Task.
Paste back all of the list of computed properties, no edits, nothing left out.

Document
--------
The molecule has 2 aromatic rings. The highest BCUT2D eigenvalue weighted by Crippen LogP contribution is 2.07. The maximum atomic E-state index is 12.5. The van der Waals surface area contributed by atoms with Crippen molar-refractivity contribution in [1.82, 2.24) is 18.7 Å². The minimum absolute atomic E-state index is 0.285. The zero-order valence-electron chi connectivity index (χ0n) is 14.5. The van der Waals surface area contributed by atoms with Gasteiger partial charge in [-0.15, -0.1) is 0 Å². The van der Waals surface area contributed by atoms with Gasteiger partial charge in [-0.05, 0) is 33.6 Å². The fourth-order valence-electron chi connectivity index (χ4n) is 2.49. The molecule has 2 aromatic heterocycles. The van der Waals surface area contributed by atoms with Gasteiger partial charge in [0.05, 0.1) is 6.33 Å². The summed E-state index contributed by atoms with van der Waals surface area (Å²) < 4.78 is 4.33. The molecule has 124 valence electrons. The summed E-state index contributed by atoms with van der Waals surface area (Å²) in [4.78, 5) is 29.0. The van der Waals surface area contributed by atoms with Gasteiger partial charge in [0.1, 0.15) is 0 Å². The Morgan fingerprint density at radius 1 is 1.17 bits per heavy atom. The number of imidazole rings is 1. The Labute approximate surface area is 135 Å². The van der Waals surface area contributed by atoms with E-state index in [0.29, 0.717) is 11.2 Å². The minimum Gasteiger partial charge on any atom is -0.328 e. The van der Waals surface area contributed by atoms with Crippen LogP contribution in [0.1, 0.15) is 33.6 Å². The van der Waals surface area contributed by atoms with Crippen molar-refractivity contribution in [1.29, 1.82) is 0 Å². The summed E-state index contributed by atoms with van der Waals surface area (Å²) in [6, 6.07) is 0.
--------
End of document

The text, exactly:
The molecule has 2 aromatic rings. The highest BCUT2D eigenvalue weighted by Crippen LogP contribution is 2.07. The maximum atomic E-state index is 12.5. The van der Waals surface area contributed by atoms with Crippen molar-refractivity contribution in [1.82, 2.24) is 18.7 Å². The minimum absolute atomic E-state index is 0.285. The zero-order valence-electron chi connectivity index (χ0n) is 14.5. The van der Waals surface area contributed by atoms with Gasteiger partial charge in [-0.15, -0.1) is 0 Å². The van der Waals surface area contributed by atoms with Gasteiger partial charge in [-0.05, 0) is 33.6 Å². The fourth-order valence-electron chi connectivity index (χ4n) is 2.49. The molecule has 2 aromatic heterocycles. The van der Waals surface area contributed by atoms with Gasteiger partial charge in [0.05, 0.1) is 6.33 Å². The summed E-state index contributed by atoms with van der Waals surface area (Å²) < 4.78 is 4.33. The molecule has 124 valence electrons. The summed E-state index contributed by atoms with van der Waals surface area (Å²) in [4.78, 5) is 29.0. The van der Waals surface area contributed by atoms with Gasteiger partial charge in [0.1, 0.15) is 0 Å². The Morgan fingerprint density at radius 1 is 1.17 bits per heavy atom. The number of imidazole rings is 1. The Labute approximate surface area is 135 Å². The van der Waals surface area contributed by atoms with E-state index in [0.29, 0.717) is 11.2 Å². The minimum Gasteiger partial charge on any atom is -0.328 e. The van der Waals surface area contributed by atoms with Crippen LogP contribution in [0.1, 0.15) is 33.6 Å². The van der Waals surface area contributed by atoms with Crippen molar-refractivity contribution in [1.29, 1.82) is 0 Å². The summed E-state index contributed by atoms with van der Waals surface area (Å²) in [6, 6.07) is 0.